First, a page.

Editor’s note: this is an excerpt from the May, 2010 edition of Diggers and Drillers. At the beginning of that month, the gold price traded below US$1,170. In that report, Alex made a case for what gold’s ‘intrinsic value’ may be. Read on for how he arrived at the figure…
Gold’s value as the world’s one true currency could be more that US$27,000 an ounce.
Take a look at my argument below and decide for yourself. Even if gold achieves just ten per cent of this price, you still stand to make some spectacular gains by investing in gold in the right places.
The supply of gold is falling steadily. As with any other commodity the price of gold ultimately depends on just two things: The supply of gold, and the demand for gold.
Before we get to the exciting part of the story, it is important to look at the supply of gold. It’s paving the way for higher prices just as much as the big picture macro-economic story.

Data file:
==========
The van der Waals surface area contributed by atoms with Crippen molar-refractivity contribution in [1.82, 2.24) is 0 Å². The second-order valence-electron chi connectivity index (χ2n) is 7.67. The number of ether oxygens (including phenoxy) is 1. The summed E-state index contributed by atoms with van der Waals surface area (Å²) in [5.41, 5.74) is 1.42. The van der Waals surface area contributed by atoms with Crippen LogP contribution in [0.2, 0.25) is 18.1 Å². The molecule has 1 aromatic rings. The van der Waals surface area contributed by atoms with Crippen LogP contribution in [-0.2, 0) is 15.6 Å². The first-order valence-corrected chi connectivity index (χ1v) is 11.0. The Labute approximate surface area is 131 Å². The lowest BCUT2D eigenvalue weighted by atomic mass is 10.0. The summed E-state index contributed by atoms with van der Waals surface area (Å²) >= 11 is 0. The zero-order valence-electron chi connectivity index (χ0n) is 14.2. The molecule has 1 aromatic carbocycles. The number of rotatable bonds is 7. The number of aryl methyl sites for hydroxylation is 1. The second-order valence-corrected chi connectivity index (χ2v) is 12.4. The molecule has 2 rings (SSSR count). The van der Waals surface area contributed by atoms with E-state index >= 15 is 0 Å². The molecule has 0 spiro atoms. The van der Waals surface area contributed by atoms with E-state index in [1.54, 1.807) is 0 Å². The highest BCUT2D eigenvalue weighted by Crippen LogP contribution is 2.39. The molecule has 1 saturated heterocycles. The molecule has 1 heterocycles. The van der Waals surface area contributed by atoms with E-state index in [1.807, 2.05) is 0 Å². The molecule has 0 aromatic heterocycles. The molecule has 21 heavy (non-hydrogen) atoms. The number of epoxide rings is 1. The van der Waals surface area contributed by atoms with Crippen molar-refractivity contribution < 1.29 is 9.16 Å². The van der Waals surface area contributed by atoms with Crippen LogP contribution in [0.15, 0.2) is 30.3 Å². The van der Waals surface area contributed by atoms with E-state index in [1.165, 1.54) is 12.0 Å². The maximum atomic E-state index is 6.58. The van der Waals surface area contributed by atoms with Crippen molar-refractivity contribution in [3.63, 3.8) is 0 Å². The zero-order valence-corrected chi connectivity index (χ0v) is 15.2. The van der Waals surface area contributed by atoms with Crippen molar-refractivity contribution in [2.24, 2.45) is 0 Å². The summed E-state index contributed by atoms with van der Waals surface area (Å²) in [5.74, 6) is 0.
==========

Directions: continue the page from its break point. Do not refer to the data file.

Aaron Regent, president of Barrick Gold, perfectly summed up the supply situation last year when he said, ‘Global output has been falling roughly one million ounces each year since the start of the decade’.
The gold mines of the world produced just 90 million ounces last year. That figure was a brief improvement on previous years. But the overall trend is still steadily downhill.
The reason for falling production is that despite a tripling of the global gold exploration budget in the last ten years, substantial deposits are running out and are becoming harder to find. Another factor is that the average grade of the gold ore mined has also been falling. In 1950, the average ore mined was 12 grams per tonne. Sixty years on and it is a quarter of that: just 3 grams per tonne.
The peak for global annual gold production seems to be behind us. Some analysts are already calling it ‘peak gold’. In fact, production from gold mines only managed to supply 75% of the 120 million ounces of identifiable global gold demand last year.
The 25% shortfall was bridged by ‘scrap gold’, which is largely sourced from recycled jewellery. Remember those Cash Converters adverts? There is only so much gold jewellery that people are prepared to sell though, and this level of supply can’t be maintained for long.